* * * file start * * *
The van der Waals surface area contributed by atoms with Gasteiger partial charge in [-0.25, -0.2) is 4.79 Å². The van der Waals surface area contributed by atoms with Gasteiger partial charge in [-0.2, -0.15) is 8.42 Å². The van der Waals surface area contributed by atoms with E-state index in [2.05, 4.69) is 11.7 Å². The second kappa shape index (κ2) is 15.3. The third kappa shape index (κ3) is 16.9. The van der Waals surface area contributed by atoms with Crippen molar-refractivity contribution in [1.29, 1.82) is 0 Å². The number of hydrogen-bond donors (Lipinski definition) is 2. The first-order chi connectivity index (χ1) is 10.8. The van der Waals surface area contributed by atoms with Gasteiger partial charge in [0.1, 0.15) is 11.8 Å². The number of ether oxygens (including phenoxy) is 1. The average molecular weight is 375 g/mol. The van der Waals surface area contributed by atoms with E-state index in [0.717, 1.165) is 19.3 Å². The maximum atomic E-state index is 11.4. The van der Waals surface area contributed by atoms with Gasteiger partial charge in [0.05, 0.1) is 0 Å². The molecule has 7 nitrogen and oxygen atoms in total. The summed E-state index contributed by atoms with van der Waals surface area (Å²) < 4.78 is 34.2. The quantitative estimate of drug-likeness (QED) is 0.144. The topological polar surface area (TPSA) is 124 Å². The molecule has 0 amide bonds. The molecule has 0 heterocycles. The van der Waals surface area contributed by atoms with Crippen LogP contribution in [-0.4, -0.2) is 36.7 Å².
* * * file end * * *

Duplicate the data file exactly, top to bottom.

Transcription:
The van der Waals surface area contributed by atoms with Gasteiger partial charge in [-0.25, -0.2) is 4.79 Å². The van der Waals surface area contributed by atoms with Gasteiger partial charge in [-0.2, -0.15) is 8.42 Å². The van der Waals surface area contributed by atoms with E-state index in [2.05, 4.69) is 11.7 Å². The second kappa shape index (κ2) is 15.3. The third kappa shape index (κ3) is 16.9. The van der Waals surface area contributed by atoms with Crippen molar-refractivity contribution in [1.29, 1.82) is 0 Å². The number of hydrogen-bond donors (Lipinski definition) is 2. The first-order chi connectivity index (χ1) is 10.8. The van der Waals surface area contributed by atoms with Gasteiger partial charge in [0.1, 0.15) is 11.8 Å². The number of ether oxygens (including phenoxy) is 1. The average molecular weight is 375 g/mol. The van der Waals surface area contributed by atoms with E-state index in [0.717, 1.165) is 19.3 Å². The maximum atomic E-state index is 11.4. The van der Waals surface area contributed by atoms with Gasteiger partial charge in [0.05, 0.1) is 0 Å². The molecule has 7 nitrogen and oxygen atoms in total. The summed E-state index contributed by atoms with van der Waals surface area (Å²) < 4.78 is 34.2. The quantitative estimate of drug-likeness (QED) is 0.144. The topological polar surface area (TPSA) is 124 Å². The molecule has 0 amide bonds. The molecule has 0 heterocycles. The van der Waals surface area contributed by atoms with Crippen LogP contribution in [-0.4, -0.2) is 36.7 Å².